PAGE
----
Jean-Jacques Lequeu (Architect, 1757-1825) worked in France at the same time of Etienne-Louis Boullée (1728-1799) and Claude-Nicolas Ledoux (1736-1806) and shared with them his faith in science and similar visionary approach, but not an equal fame. His research was even more unorthodox and imaginative, if possible, as his eccentric designs combined completely reinvented elements from several different styles and epochs.
Lequeu began his career as an architect designing buildings inspired by the antiquity for rich families, but after the Revolution he had to give up the free profession and became a civil servant working as a surveyor and a cartographer until his retirement in 1815. His design skills were then directed to what we might call today “paper architecture“, as he produced several utterly imaginative and extravagant projects that were never realized (and that weren’t even destined to be). Apart from his eccentric creations and “erotic” drawings, he also drew interesting new types for “revolutionary architecture”, along the line of more famous examples by Boullée.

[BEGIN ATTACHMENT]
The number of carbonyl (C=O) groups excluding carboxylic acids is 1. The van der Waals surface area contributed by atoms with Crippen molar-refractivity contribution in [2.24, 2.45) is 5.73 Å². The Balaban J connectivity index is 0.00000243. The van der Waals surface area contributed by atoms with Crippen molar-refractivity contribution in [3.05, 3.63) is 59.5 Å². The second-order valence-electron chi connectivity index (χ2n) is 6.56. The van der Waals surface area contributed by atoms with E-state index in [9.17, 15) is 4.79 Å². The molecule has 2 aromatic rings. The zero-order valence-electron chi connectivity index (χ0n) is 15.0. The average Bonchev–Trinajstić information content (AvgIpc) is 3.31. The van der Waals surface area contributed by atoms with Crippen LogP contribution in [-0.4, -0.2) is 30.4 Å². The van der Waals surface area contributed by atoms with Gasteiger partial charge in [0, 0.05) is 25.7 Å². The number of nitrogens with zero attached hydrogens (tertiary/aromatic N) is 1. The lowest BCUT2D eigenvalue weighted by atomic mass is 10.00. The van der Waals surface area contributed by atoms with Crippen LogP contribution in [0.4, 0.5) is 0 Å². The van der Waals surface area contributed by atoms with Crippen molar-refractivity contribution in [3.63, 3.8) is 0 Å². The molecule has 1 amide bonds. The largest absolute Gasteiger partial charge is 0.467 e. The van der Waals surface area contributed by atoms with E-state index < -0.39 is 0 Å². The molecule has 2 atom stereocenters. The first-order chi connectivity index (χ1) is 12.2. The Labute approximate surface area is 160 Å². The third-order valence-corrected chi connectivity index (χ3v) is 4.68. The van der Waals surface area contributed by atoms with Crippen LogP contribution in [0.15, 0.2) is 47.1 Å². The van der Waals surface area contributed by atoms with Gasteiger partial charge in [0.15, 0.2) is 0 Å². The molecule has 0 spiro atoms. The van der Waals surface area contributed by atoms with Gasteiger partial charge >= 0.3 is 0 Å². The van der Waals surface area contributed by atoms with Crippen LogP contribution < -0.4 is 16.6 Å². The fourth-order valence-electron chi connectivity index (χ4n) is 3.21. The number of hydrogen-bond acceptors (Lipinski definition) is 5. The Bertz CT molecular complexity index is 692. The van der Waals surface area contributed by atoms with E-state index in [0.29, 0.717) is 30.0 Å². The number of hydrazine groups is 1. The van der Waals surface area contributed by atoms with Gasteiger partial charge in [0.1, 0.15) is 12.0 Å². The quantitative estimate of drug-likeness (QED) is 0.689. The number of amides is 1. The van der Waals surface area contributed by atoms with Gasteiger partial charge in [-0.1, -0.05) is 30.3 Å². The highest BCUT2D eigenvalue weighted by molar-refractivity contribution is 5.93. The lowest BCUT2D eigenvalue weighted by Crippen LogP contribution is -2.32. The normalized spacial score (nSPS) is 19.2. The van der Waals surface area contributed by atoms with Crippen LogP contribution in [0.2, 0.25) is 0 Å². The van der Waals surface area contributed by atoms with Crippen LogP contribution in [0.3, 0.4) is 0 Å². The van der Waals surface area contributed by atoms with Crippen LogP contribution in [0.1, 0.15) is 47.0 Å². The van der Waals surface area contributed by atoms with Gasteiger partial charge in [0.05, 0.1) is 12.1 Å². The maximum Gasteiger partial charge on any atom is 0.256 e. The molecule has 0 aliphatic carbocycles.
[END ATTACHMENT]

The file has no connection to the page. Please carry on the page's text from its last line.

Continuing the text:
Most of his drawings, including his erotic series can be found today at the Bibliothèque Nationale de France.
Images via Pruned